While families and their dark secrets play their part in The City of Lost Girls, here Hughes has Loy investigate a different kind of family, the so-called Gang of Four led by Jack Donovan, an old friend of Loy's and an Irish film director made good in Hollywood who has returned home to make his masterpiece on home soil. When two extras go missing from the movie set, Loy is called in to investigate their disappearance. Loy immediately remembers that three girls went missing, never to be found, on another Jack Donovan shoot, this one some 15 years previously in California, and suspects that a serial killer might be at work.
Loy, previously a hard-drinking, self-torturing romantic, has mellowed somewhat since his last appearance, in All the Dead Voices, when he met Anne Fogarty, a divorced woman with two children. Now settled into his own version of suburban bliss, the detective is more pragmatic about life in general, and is willing to overlook humanity's faults in a way he might not have in previous outings. None the less, Loy's sense of justice remains undimmed, even if his reasons for pursuing it have changed.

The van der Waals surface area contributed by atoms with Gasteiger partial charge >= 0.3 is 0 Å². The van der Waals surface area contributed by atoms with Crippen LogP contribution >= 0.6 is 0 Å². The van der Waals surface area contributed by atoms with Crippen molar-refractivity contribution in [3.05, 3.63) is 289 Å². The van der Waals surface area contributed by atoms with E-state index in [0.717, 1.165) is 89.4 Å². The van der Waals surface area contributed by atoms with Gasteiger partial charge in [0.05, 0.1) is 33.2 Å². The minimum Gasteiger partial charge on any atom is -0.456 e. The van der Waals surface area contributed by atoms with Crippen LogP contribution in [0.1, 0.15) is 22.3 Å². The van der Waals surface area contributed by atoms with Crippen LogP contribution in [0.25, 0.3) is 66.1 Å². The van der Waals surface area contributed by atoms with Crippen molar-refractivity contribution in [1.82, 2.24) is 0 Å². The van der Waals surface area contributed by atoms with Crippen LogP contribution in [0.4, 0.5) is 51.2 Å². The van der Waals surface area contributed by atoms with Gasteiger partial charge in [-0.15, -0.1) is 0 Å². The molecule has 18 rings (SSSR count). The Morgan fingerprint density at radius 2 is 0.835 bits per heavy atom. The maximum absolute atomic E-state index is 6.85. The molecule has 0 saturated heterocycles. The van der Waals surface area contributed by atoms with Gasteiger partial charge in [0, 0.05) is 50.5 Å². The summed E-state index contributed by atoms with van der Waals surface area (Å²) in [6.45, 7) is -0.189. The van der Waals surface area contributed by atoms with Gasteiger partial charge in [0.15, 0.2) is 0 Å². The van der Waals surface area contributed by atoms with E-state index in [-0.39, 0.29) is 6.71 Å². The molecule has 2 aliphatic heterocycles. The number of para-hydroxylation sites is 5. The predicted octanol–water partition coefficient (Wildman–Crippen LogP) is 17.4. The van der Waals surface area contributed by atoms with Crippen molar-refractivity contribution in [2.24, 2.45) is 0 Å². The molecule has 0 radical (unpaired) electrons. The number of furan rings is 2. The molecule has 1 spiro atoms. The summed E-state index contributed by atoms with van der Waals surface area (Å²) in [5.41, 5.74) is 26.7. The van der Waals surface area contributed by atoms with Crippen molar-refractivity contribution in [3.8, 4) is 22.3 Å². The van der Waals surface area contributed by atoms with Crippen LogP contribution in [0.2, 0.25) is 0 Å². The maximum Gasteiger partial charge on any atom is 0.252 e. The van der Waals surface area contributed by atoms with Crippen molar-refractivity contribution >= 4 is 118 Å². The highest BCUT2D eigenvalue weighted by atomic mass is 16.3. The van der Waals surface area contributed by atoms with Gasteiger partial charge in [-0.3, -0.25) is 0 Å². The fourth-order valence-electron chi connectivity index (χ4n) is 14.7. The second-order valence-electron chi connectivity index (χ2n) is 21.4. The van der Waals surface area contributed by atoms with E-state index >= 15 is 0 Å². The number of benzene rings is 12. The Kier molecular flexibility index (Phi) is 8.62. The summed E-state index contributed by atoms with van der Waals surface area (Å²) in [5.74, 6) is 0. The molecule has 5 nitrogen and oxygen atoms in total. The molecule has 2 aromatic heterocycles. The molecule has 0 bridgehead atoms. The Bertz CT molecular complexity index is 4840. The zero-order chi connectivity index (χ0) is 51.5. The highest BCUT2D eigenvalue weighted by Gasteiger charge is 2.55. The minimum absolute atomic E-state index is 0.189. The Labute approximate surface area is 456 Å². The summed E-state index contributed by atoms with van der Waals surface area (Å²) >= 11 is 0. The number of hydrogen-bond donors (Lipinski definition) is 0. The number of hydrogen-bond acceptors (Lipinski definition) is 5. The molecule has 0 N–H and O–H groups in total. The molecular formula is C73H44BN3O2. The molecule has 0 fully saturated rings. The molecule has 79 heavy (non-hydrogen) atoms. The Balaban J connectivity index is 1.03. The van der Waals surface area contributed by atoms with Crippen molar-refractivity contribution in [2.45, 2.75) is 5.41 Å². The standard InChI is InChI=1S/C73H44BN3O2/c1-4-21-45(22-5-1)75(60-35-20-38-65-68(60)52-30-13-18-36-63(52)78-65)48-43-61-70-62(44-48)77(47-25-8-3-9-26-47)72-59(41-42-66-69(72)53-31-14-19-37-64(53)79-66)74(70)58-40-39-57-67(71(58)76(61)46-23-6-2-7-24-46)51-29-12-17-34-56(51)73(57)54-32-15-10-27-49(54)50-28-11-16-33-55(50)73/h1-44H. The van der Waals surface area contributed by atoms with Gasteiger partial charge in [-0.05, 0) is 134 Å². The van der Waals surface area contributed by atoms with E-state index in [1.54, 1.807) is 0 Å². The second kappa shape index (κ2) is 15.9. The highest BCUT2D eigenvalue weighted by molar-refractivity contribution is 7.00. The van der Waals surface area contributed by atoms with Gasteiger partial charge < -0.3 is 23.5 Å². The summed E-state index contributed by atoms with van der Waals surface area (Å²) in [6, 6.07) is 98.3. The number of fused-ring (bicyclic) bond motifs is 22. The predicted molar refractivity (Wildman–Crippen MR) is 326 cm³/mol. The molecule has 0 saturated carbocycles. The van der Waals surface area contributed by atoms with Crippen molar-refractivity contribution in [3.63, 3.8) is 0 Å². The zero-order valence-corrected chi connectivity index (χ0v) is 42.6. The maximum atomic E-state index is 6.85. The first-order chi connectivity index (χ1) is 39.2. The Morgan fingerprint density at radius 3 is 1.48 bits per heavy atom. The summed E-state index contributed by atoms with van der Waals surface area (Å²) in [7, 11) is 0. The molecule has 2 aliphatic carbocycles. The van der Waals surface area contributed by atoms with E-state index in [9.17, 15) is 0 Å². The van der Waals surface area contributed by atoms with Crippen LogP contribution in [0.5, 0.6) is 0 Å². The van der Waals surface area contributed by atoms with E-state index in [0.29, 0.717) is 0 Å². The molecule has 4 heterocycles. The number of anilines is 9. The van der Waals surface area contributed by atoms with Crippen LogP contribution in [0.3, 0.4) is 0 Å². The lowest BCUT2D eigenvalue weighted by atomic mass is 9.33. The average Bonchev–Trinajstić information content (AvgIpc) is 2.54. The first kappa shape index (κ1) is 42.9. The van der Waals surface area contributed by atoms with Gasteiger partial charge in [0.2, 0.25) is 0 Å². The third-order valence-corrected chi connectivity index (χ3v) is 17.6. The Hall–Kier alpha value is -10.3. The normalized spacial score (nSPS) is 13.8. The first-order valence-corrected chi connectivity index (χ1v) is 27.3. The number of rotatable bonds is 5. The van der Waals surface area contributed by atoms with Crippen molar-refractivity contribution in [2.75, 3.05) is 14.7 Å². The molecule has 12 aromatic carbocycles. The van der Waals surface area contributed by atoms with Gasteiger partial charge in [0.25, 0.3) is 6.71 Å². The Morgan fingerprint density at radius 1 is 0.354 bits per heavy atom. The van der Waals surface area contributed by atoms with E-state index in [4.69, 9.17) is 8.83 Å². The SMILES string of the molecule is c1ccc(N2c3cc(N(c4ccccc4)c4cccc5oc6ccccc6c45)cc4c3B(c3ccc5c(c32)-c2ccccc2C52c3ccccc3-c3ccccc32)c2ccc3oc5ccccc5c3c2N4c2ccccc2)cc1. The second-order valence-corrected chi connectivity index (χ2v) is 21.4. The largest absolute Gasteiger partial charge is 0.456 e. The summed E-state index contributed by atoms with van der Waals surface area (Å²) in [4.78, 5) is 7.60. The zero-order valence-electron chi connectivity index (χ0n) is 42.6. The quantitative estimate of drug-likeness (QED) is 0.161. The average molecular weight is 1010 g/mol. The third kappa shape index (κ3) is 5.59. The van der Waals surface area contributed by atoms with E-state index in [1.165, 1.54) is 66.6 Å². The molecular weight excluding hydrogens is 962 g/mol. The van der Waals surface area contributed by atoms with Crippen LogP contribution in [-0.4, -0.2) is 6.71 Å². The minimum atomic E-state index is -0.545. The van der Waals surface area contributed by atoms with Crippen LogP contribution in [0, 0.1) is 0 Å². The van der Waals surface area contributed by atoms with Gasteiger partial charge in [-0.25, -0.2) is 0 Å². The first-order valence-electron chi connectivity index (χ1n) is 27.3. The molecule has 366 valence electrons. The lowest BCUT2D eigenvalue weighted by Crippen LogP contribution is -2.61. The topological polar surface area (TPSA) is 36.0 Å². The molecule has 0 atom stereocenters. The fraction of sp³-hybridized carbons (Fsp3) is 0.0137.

A compelling page-turner, The City of Lost Girls also marks a new departure for Hughes. Always a fine stylist, he has here brought a new maturity and assuredness to his blending of three separate voices -- the first-person narration by Loy, Anne Fogarty's third-person perception of Loy, and the serial killer's first-person justification for his killings -- to create a courageous, challenging and ambitious novel.
There is also a subtle investigation of what it means to be Irish now, an attempt to sift some truth of who and what we are from all the doom-and-gloom headlines. In all, it is a powerful tale from a gifted storyteller. If there is to be a better Irish novel this year, it will be a very fine piece of work indeed.